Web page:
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Harringay, Haringey - So Good they Spelt it Twice!

We're looking at buying a property in the area and we are curious about one of the walls that has been removed.

The vendor tells us that it was a stud wall but obviously we can't verify that as it is no longer there. We're considering further work to confirm it wasn't load bearing but in the meantime I'm curious about what other people have found as this wall seems to be fairly common and has been removed by a lot of people.

It was originally separating the kitchen into two, originally a kitchen and utility room (the red line on the image). Has anyone removed one of these (or still have one) and able to comment what theirs is?


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>80% chance non-load bearing. 

Mine has similar dimensions and has a wide open arch at that point. I've never attempted to move it or open it out, perhaps others have, but best to get it surveyed.

The wall between the reception and dining room would normally be supporting the floor joists above which run front to back, but in the rear part of the house the joists are probably running across the width and not dependent on support from beneath. If the work wasn’t done recently and there’s no obvious sign of movement I doubt it’s anything to worry about.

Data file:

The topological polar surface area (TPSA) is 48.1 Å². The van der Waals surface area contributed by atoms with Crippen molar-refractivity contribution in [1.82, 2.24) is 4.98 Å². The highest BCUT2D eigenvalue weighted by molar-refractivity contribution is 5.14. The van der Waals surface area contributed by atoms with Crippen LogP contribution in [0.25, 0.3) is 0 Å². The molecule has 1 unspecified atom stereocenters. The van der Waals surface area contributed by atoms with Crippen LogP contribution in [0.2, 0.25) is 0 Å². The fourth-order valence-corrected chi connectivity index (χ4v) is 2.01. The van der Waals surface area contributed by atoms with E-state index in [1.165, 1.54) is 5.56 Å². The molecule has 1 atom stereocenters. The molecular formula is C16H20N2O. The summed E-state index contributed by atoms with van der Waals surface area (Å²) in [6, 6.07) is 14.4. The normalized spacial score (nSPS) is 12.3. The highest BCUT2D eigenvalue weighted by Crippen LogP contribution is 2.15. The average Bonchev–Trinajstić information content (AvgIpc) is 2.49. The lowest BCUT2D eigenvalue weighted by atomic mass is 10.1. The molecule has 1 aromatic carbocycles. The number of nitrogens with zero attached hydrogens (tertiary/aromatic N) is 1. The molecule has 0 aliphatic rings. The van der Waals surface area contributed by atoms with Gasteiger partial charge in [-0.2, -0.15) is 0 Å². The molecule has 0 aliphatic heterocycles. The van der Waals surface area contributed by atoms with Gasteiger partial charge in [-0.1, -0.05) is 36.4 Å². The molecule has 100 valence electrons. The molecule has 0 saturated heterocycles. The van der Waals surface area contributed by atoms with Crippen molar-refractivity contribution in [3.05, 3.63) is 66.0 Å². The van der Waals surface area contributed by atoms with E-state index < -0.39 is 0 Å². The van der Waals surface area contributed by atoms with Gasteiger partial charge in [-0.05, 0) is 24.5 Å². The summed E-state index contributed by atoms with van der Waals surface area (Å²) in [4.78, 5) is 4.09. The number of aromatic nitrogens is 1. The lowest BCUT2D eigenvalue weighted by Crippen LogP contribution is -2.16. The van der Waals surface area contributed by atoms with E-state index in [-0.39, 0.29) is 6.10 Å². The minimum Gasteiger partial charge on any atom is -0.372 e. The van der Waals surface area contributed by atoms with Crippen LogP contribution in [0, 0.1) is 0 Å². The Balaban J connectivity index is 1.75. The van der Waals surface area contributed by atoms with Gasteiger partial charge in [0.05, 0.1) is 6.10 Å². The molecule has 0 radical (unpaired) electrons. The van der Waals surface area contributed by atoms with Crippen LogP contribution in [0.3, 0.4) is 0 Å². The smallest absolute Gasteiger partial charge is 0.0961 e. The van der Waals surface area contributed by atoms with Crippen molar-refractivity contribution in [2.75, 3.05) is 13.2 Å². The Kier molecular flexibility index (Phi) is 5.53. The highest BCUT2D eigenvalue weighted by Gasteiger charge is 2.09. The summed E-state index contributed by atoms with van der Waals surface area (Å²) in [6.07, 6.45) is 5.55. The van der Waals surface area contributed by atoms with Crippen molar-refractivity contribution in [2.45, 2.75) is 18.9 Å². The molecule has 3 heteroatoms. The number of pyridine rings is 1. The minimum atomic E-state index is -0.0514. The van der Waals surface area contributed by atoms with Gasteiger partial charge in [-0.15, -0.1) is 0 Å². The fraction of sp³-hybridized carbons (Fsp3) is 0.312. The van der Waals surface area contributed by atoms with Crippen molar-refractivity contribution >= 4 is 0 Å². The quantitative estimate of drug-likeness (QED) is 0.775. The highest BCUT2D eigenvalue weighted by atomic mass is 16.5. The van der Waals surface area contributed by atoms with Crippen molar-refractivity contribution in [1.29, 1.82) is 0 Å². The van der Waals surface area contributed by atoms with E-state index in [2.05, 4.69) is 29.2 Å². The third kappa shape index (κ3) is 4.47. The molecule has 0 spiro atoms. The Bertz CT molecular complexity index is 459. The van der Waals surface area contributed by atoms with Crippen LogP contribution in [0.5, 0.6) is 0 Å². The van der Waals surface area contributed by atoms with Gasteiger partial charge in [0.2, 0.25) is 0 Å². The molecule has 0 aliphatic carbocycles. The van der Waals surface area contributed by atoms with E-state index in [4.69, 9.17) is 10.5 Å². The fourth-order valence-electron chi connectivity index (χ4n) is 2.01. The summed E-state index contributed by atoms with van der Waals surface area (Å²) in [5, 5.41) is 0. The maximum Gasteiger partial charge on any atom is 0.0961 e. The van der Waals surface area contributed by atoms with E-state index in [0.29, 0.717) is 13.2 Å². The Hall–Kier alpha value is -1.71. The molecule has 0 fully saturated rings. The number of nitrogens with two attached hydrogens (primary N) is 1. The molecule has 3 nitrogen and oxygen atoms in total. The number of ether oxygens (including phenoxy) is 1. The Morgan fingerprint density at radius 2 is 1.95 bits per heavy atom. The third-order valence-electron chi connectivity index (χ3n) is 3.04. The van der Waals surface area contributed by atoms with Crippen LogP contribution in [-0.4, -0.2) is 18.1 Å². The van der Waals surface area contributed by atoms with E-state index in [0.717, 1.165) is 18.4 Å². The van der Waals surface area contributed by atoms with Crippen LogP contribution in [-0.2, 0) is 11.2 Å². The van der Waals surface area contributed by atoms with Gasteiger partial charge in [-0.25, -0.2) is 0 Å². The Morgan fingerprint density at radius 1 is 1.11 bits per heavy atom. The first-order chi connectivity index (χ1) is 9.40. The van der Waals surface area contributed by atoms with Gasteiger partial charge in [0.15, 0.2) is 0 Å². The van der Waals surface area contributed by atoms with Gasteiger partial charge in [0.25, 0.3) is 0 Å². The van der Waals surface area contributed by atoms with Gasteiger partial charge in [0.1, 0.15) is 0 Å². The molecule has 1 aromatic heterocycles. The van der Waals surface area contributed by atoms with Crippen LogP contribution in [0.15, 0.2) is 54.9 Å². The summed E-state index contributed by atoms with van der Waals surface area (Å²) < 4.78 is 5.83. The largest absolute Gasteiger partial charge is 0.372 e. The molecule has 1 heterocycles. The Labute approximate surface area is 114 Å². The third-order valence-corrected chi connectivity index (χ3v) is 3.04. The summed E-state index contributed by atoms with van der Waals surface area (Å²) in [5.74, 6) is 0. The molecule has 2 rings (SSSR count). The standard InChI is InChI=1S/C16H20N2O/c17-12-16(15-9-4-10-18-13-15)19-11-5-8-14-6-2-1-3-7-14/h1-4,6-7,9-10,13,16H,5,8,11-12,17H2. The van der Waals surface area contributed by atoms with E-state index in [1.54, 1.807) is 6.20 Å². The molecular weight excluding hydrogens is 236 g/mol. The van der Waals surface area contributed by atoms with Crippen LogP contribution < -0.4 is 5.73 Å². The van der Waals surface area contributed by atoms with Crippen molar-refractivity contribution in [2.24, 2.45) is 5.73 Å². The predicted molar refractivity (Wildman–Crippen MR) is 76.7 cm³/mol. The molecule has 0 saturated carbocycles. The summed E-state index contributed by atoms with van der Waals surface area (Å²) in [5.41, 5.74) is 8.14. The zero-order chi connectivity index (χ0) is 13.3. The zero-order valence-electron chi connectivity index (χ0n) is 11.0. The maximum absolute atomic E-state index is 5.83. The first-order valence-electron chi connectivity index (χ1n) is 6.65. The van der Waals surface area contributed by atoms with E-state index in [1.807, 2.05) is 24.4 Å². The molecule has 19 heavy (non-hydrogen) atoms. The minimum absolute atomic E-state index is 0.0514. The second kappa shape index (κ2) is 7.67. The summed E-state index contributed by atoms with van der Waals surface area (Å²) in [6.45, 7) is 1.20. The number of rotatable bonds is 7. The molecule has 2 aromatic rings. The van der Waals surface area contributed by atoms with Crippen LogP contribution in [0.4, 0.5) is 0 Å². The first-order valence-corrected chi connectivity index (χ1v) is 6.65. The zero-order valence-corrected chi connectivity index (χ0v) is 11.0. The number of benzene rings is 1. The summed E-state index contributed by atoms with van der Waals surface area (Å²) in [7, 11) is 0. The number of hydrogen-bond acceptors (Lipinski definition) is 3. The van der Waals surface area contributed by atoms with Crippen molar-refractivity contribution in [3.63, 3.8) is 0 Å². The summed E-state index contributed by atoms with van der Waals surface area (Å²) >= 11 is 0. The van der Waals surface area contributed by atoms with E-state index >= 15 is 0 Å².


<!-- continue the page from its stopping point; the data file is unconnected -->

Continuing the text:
There is often a chimney breast in the kitchen. It might be worth having the structural engineer check to ensure that if a chimney breast has been removed in the past that adequate supports were put in. That would be another factor to consider when understanding whether the room is structurally safe.

We've had an rsj put in the kitchen (about where you suggest) on the advice of our builder (whom I trust). There wasn't one there previously, but then again neither of the chimnies had been braced either so I'm guessing they had different standards in the 80s!

We had ours removed a couple of months ago following a side return extension. It was load bearing as the joists alongside it did not reach the party wall after the chimney breast was removed decades ago. Cross joists were added resulting in the beam effectively holding up part of the first floor. It was a simple case of the builders contacting the engineer who instructed the doubling up and bolting of said joists. Not necessarily a concern now, but worth having it checked out prior to commencing any works. 



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